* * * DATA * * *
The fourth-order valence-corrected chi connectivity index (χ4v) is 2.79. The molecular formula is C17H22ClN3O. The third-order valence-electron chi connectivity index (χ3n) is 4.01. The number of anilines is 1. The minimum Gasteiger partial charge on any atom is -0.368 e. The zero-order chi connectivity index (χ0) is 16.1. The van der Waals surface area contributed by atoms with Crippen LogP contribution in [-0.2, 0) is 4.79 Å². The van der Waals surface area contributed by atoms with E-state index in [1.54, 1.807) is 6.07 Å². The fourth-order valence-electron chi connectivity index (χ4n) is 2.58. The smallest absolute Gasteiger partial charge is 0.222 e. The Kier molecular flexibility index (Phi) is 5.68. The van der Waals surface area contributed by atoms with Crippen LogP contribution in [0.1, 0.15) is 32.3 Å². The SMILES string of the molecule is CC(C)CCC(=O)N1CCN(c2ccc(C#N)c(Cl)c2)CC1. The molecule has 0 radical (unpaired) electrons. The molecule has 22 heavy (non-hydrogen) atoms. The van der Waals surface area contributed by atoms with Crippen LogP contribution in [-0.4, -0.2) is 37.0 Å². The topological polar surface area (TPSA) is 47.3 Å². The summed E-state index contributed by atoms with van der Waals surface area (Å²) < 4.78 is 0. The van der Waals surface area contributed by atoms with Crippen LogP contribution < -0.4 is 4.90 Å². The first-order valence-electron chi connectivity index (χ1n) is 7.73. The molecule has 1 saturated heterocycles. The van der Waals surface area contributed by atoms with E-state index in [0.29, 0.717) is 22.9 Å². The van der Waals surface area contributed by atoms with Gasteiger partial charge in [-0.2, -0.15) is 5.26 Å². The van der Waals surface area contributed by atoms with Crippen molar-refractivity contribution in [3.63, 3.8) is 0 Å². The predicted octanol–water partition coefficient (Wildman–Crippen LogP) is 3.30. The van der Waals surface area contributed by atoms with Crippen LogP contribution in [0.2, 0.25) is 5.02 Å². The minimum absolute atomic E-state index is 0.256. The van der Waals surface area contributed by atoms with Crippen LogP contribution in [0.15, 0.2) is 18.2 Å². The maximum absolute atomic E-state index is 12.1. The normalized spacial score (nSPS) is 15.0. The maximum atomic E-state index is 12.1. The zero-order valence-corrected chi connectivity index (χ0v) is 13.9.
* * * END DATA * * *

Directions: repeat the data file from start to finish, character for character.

The fourth-order valence-corrected chi connectivity index (χ4v) is 2.79. The molecular formula is C17H22ClN3O. The third-order valence-electron chi connectivity index (χ3n) is 4.01. The number of anilines is 1. The minimum Gasteiger partial charge on any atom is -0.368 e. The zero-order chi connectivity index (χ0) is 16.1. The van der Waals surface area contributed by atoms with Crippen LogP contribution in [-0.2, 0) is 4.79 Å². The van der Waals surface area contributed by atoms with E-state index in [1.54, 1.807) is 6.07 Å². The fourth-order valence-electron chi connectivity index (χ4n) is 2.58. The smallest absolute Gasteiger partial charge is 0.222 e. The Kier molecular flexibility index (Phi) is 5.68. The van der Waals surface area contributed by atoms with Crippen LogP contribution in [0.1, 0.15) is 32.3 Å². The SMILES string of the molecule is CC(C)CCC(=O)N1CCN(c2ccc(C#N)c(Cl)c2)CC1. The molecule has 0 radical (unpaired) electrons. The molecule has 22 heavy (non-hydrogen) atoms. The van der Waals surface area contributed by atoms with Crippen LogP contribution in [-0.4, -0.2) is 37.0 Å². The topological polar surface area (TPSA) is 47.3 Å². The summed E-state index contributed by atoms with van der Waals surface area (Å²) < 4.78 is 0. The van der Waals surface area contributed by atoms with Crippen LogP contribution < -0.4 is 4.90 Å². The first-order valence-electron chi connectivity index (χ1n) is 7.73. The molecule has 1 saturated heterocycles. The van der Waals surface area contributed by atoms with E-state index in [0.29, 0.717) is 22.9 Å². The van der Waals surface area contributed by atoms with Gasteiger partial charge in [-0.2, -0.15) is 5.26 Å². The van der Waals surface area contributed by atoms with Crippen molar-refractivity contribution in [3.63, 3.8) is 0 Å². The predicted octanol–water partition coefficient (Wildman–Crippen LogP) is 3.30. The van der Waals surface area contributed by atoms with Crippen LogP contribution in [0.2, 0.25) is 5.02 Å². The minimum absolute atomic E-state index is 0.256. The van der Waals surface area contributed by atoms with Crippen LogP contribution in [0.15, 0.2) is 18.2 Å². The maximum absolute atomic E-state index is 12.1. The normalized spacial score (nSPS) is 15.0. The maximum atomic E-state index is 12.1. The zero-order valence-corrected chi connectivity index (χ0v) is 13.9.